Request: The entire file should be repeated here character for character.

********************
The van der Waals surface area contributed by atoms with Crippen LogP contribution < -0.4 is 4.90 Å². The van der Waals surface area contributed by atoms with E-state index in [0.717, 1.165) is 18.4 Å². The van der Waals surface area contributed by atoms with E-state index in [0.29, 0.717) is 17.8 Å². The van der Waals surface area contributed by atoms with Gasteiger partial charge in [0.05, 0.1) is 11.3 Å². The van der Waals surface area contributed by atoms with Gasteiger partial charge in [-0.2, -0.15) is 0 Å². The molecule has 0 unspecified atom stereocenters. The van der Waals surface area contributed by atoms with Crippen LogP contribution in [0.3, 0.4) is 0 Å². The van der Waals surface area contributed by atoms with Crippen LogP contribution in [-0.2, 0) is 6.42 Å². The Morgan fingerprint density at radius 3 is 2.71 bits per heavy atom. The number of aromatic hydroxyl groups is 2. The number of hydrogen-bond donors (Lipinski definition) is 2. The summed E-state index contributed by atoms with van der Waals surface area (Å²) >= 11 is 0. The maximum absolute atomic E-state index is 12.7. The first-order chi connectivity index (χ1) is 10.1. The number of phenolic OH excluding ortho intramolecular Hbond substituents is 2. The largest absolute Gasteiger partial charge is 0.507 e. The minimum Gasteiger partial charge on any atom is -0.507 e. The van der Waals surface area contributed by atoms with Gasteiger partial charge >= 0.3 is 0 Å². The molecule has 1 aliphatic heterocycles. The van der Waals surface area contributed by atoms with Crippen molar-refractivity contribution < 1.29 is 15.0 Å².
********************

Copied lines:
The van der Waals surface area contributed by atoms with Crippen LogP contribution < -0.4 is 4.90 Å². The van der Waals surface area contributed by atoms with E-state index in [0.717, 1.165) is 18.4 Å². The van der Waals surface area contributed by atoms with E-state index in [0.29, 0.717) is 17.8 Å². The van der Waals surface area contributed by atoms with Gasteiger partial charge in [0.05, 0.1) is 11.3 Å². The van der Waals surface area contributed by atoms with Gasteiger partial charge in [-0.2, -0.15) is 0 Å². The molecule has 0 unspecified atom stereocenters. The van der Waals surface area contributed by atoms with Crippen LogP contribution in [0.3, 0.4) is 0 Å². The van der Waals surface area contributed by atoms with Crippen LogP contribution in [-0.2, 0) is 6.42 Å². The Morgan fingerprint density at radius 3 is 2.71 bits per heavy atom. The number of aromatic hydroxyl groups is 2. The number of hydrogen-bond donors (Lipinski definition) is 2. The summed E-state index contributed by atoms with van der Waals surface area (Å²) >= 11 is 0. The maximum absolute atomic E-state index is 12.7. The first-order chi connectivity index (χ1) is 10.1. The number of phenolic OH excluding ortho intramolecular Hbond substituents is 2. The largest absolute Gasteiger partial charge is 0.507 e. The minimum Gasteiger partial charge on any atom is -0.507 e. The van der Waals surface area contributed by atoms with Gasteiger partial charge >= 0.3 is 0 Å². The molecule has 1 aliphatic heterocycles. The van der Waals surface area contributed by atoms with Crippen molar-refractivity contribution < 1.29 is 15.0 Å².